- The Washington Times - Friday, April 20, 2007

The D.C. Council this month approved two important pieces of legislation affecting education. One, an emergency measure OK’ed on April 3, gave the go ahead to release $250 million for school modernization. The other, which passed Thursday, gave final approval to Mayor Adrian Fenty’s school reform plan. There’s another school matter that has yet to be resolved, and that’s the annual budget for D.C. Public Schools.

The school system’s proposed budget for next fiscal year is $850,000 and the mayor’s is $796,000. The mayor’s spending plan is based on declining DCPS enrollment, a trend that began when charter schools first opened in 1996. Since then, charter schools have grown from about 300 students to nearly 20,000, with DCPS losing several hundred students each year (and sometimes a couple thousand). Taking a pragmatic approach to funding schools, the Fenty administration based its budget plan on that DCPS enrollment trend.

But critics say hold on. They complain that chaos could erupt next school year if DCPS enrolls more students than the Fenty plan budgets for, and Superintendent Clifford Janey called the mayor’s plan “risky.” Funding operating costs for DCPS is inherently risky, but we’re hopeful that School Board President Robert Bobb and the Fenty administration will reconcile the difference.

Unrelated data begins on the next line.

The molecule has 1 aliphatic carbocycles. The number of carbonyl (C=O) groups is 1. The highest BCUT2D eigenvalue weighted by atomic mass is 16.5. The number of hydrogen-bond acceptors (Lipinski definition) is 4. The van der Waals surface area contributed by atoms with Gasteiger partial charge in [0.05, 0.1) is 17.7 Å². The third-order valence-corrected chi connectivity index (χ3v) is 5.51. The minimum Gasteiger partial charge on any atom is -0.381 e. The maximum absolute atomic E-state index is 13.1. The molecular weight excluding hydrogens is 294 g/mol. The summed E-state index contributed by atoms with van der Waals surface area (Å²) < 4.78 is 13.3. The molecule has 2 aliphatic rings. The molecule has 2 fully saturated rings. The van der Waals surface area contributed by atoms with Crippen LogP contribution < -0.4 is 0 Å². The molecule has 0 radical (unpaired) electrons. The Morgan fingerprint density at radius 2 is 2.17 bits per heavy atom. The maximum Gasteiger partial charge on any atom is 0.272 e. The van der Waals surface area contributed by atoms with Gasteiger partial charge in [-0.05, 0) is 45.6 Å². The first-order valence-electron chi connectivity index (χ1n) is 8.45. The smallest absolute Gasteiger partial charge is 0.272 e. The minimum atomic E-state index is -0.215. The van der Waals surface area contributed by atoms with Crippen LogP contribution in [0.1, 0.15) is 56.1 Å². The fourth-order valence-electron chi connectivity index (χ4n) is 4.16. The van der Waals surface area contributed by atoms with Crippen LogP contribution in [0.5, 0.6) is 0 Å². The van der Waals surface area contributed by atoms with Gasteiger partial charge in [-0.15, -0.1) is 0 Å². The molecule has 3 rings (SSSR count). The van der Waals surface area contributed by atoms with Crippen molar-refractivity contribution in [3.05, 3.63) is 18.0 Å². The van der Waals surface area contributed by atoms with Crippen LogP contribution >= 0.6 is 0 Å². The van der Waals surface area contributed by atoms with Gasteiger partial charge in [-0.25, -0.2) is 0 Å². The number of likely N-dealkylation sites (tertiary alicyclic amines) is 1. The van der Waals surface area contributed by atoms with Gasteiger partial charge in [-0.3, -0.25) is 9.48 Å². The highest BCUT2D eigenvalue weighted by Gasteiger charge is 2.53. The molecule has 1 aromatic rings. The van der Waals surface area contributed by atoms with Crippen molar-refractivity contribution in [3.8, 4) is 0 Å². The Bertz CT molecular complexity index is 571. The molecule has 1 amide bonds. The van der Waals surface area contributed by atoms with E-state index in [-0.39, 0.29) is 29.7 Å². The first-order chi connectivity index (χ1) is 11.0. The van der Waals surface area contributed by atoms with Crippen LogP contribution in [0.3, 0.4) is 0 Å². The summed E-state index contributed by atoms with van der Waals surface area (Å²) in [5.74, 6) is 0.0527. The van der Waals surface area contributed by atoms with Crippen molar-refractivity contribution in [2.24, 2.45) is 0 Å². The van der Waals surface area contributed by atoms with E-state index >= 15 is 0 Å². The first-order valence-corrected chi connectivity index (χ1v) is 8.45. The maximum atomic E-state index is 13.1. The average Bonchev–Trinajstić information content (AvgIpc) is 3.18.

Our chief concern at this juncture is funding and implementing the superintendent’s Master Facilities Plan, which was unveiled last fall. The school system’s plan calls for spending $2.3 billion over 10 years to renovate all schoolhouses, while City Hall is considering a 15-year, $2.7 billion modernization plan (and a possible 12-year plan for which definitive data is unavailable).

No matter which approach is taken, we urge lawmakers and policy-makers to keep in mind that the city’s credibility on Wall Street hangs in the balance. Indeed, as Council Chairman Vince Gray already knows, any capital plan would call for borrowing money, and if the calculations for borrowing and spending aren’t right on the money, the city faces spending gaps. Whether securitized or general-obligation-bond debt, Wall Street would still be the ultimate judge.

Regardless of whether a 10- 12- or 15-year modernization plan is adopted, Wall Street’s concerns will be heightened. In fact, rating firms’ fears were heightened during the baseball stadium giveaway in 2005, and for good reasons — the District’s per-capita debt is the highest in the country at nearly $9,000. (New York City’s by comparison is under $6,000 and Boston’s is only $1,500.)

With numerous capital projects on the drawing board or in the pipeline, City Hall, now that it has granted itself extraordinary control over DCPS, can’t afford to flub this one. Getting the funding right for the master facilities plan the first time is key to the city’s economic future.

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